Here the standard paper is Tallon and Loramas specific heat measurement as a function of doping. This they interpret as proving that the samples are electronically homogeneous. However the two theory papers that follow show that their results are entirely consistent with SI-STM observations.

Lorama, J. W., Mirza, K. A., Cooper, J. R. & Tallon, J. L. “SPECIFIC HEAT EVIDENCE ON THE NORMAL STATE PSEUDOGAP.” Journal of Physics and Chemistry of Solids 59, 2091–2094 (1998).

Andersen, B., Melikyan, A., Nunner, T. & Hirschfeld, P. “Thermodynamic transitions in inhomogeneous d-wave superconductors.” Physical Review B 74, 060501 (2006).

Wilson, J. A. “Examination of the claim by Loram and Tallon that the energy-resolved STM results, in their apparent inhomogeneity, misrepresent the true bulk behaviour of the HTSC cuprates.” 22 (2006).



Chen, W., Andersen, B. & Hirschfeld, P. “Theory of resistivity upturns in metallic cuprates.” Physical Review B 80, 134518 (2009).

Fruchter, L., Raffy, H., Bouquet, F. & Li, Z. “Contribution of disorder to the Hall effect in Bi2Sr2CuO6+δ.” Physical Review B 75, 092502 (2007).

Abdel-Jawad, M. et al. “Anisotropic scattering and anomalous normal-state transport in a high-temperature superconductor.” Nature Physics 2, 821–825 (2006).

Sun, X. et al. “Electronic Inhomogeneity and Breakdown of the Universal Thermal Conductivity of Cuprate Superconductors.” Physical Review Letters 96, 017008 (2006).

Nunner, T. & Hirschfeld, P. “Microwave conductivity of d-wave superconductors with extended impurities.” Physical Review B 72, 014514 (2005).

Dordevic, S. V, Komiya, S., Ando, Y. & Basov, D. N. “Josephson plasmon and inhomogeneous superconducting state in La2-xSrxCuO4.” Physical review letters 91, 167401 (2003).

Turner, P. et al. “Observation of Weak-Limit Quasiparticle Scattering via Broadband Microwave Spectroscopy of a d-Wave Superconductor.” Physical Review Letters 90, 237005 (2003).


Vortex Pinning:

Shaidiuk, V., Ammor, L. & Ruyter, A. “Experimental Study on Plasticity of Current-driven Vortex Lattices Interacting with Disorder in Bi2Sr2CaCu2O8 Single Crystal.” Physics Procedia 36, 675–680 (2012).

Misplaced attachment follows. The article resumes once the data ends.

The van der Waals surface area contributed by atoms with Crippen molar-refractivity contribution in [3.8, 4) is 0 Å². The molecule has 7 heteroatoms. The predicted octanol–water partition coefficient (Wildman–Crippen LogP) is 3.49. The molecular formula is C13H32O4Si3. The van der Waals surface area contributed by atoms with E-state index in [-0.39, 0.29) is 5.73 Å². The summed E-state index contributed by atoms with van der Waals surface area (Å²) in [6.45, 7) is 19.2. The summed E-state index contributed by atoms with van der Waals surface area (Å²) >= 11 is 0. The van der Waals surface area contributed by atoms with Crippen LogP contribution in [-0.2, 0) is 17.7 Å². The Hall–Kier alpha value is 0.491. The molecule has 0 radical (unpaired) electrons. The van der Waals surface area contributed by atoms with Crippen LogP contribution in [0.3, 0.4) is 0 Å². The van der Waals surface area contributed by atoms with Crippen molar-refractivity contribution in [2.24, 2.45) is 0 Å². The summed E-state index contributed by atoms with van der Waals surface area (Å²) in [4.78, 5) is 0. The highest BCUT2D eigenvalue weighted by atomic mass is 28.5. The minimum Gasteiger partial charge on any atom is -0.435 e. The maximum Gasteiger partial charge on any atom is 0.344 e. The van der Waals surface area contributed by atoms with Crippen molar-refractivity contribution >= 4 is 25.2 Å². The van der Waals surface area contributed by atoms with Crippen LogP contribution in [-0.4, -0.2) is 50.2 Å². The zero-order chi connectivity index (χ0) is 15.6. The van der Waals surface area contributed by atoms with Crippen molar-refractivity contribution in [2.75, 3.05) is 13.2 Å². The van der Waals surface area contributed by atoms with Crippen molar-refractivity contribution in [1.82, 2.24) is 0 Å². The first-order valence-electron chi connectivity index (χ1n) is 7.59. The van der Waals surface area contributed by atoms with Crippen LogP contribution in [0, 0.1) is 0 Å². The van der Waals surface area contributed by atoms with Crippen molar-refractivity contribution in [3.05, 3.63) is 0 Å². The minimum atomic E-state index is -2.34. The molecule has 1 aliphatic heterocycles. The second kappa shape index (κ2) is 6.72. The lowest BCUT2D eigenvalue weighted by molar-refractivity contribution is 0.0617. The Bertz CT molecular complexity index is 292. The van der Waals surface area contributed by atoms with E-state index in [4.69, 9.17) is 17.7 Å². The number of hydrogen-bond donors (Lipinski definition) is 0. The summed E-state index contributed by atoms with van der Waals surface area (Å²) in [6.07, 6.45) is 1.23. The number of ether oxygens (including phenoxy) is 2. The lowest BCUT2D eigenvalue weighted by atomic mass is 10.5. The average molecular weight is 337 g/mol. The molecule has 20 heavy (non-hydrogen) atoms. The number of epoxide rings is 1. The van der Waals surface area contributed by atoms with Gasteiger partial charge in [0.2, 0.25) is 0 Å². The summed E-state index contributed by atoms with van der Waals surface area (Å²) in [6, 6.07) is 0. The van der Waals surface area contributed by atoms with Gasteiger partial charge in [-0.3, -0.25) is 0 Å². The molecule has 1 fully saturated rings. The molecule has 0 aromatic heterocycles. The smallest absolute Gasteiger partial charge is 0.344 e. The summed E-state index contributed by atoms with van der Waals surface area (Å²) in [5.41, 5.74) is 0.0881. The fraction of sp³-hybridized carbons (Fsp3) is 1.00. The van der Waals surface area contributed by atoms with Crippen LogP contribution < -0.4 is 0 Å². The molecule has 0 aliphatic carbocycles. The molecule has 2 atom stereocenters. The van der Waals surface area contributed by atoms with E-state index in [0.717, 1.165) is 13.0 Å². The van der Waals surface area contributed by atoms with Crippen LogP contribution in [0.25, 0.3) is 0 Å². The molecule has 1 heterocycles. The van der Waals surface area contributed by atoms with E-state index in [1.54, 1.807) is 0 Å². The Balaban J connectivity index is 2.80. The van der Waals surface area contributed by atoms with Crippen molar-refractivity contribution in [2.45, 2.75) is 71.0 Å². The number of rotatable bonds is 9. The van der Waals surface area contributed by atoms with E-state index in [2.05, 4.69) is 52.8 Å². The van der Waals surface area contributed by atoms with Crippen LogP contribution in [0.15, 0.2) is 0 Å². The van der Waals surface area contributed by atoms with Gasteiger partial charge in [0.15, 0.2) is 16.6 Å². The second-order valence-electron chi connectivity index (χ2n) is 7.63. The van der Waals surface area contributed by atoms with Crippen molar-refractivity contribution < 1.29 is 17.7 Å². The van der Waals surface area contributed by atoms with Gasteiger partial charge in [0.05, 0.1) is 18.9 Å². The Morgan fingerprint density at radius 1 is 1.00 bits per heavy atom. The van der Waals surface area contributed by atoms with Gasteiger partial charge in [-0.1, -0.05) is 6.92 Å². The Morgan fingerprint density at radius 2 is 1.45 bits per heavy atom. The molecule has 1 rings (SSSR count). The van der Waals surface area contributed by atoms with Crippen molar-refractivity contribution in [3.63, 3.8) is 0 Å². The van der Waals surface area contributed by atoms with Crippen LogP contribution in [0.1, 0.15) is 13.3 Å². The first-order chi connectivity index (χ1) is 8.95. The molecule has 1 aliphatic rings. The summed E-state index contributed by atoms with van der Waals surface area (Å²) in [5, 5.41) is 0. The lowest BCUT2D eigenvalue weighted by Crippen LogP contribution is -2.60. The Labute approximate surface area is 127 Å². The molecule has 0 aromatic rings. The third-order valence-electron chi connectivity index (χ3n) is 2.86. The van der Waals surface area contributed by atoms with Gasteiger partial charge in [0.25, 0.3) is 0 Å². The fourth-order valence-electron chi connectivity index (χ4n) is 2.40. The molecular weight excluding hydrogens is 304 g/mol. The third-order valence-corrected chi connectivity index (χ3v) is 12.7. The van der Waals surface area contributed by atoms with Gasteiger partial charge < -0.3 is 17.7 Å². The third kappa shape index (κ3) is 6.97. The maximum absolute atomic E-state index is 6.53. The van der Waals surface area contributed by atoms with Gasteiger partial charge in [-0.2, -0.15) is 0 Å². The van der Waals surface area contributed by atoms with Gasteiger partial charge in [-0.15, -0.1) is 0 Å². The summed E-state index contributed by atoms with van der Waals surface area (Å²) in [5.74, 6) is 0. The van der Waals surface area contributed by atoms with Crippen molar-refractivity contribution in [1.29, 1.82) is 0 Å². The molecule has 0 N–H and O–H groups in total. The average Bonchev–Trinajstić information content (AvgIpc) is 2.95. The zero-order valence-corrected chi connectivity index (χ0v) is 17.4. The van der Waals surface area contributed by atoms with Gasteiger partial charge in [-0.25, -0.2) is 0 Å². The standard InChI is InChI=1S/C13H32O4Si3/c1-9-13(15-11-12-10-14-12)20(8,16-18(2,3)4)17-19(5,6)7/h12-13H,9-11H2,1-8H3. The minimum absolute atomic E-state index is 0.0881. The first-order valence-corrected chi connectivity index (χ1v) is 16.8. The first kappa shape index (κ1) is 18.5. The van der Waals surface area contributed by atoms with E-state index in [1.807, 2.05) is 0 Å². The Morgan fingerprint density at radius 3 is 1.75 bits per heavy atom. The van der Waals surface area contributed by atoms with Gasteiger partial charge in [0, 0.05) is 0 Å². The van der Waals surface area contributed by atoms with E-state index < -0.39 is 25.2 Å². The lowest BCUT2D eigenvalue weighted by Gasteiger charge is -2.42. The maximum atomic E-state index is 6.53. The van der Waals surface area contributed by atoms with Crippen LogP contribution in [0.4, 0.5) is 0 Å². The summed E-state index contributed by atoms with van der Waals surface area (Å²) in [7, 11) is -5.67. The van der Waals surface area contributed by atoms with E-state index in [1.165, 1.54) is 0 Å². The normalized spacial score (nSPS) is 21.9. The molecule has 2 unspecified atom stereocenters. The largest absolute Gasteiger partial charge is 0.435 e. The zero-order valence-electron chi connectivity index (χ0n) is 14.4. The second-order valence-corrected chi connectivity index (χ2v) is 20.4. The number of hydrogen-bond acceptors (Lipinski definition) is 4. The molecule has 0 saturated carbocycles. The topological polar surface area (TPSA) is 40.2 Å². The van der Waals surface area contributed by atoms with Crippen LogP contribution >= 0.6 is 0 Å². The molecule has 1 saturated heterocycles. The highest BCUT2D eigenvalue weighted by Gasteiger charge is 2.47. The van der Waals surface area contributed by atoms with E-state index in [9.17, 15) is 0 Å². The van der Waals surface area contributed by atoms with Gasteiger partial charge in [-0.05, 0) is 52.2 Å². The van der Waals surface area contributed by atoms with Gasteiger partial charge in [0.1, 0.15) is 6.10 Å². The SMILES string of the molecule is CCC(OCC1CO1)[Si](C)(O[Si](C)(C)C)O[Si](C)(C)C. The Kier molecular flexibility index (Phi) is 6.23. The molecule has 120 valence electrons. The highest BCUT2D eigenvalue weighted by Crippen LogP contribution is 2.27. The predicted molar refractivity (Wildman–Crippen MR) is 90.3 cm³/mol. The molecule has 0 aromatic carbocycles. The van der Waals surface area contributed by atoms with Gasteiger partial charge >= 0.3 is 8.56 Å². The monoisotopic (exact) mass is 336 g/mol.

Horvat, J., Wang, X. . & Dou, S. “Vortex pinning in heavily Pb-doped Bi2212 crystals.” Physica C: Superconductivity 324, 211–219 (1999).

Darminto, D. et al. “Different roles of anisotropy and disorder on the vortex matter of Bi2Sr2CaCu2O8+δ single crystal.” Physica C: Superconductivity 378-381, 479–482 (2002).

Dolan, G., Chandrashekhar, G., Dinger, T., Feild, C. & Holtzberg, F. “Vortex Structure in YBa2Cu3O7 and Evidence for Intrinsic Pinning.” Physical Review Letters 62, 827–830 (1989).

Tachiki, M. & Takahashi, S. “Strong vortex pinning intrinsic in high-Tc oxide superconductors.” Solid State Communications 70, 291–295 (1989).


Neutron Scattering:

Birgeneau, R. J., Stock, C., Tranquada, J. M. & Yamada, K. “Magnetic Neutron Scattering in Hole-Doped Cuprate Superconductors.” Journal of the Physical Society of Japan 75, 111003 (2006).

Fong, H. F. et al. “Neutron scattering from magnetic excitations in Bi2Sr2CaCu2O8+x.” Nature 398, 588–591 (1999).



Ishikado, M., Kojima, K. M. & Uchida, S. “Electronic inhomogeneity and optical response of Bi2212.” Physica C: Superconductivity 470, 1045–1047 (2010).



Sonier, J. E. ”High-field μSR studies of superconducting and magnetic correlations in cuprates above T(c).” Journal of physics. Condensed matter : an Institute of Physics journal 22, 203202 (2010).


Other Groups of Note

Hudson Group

McElroy Group

Hoffman Group

J.C. Davis Group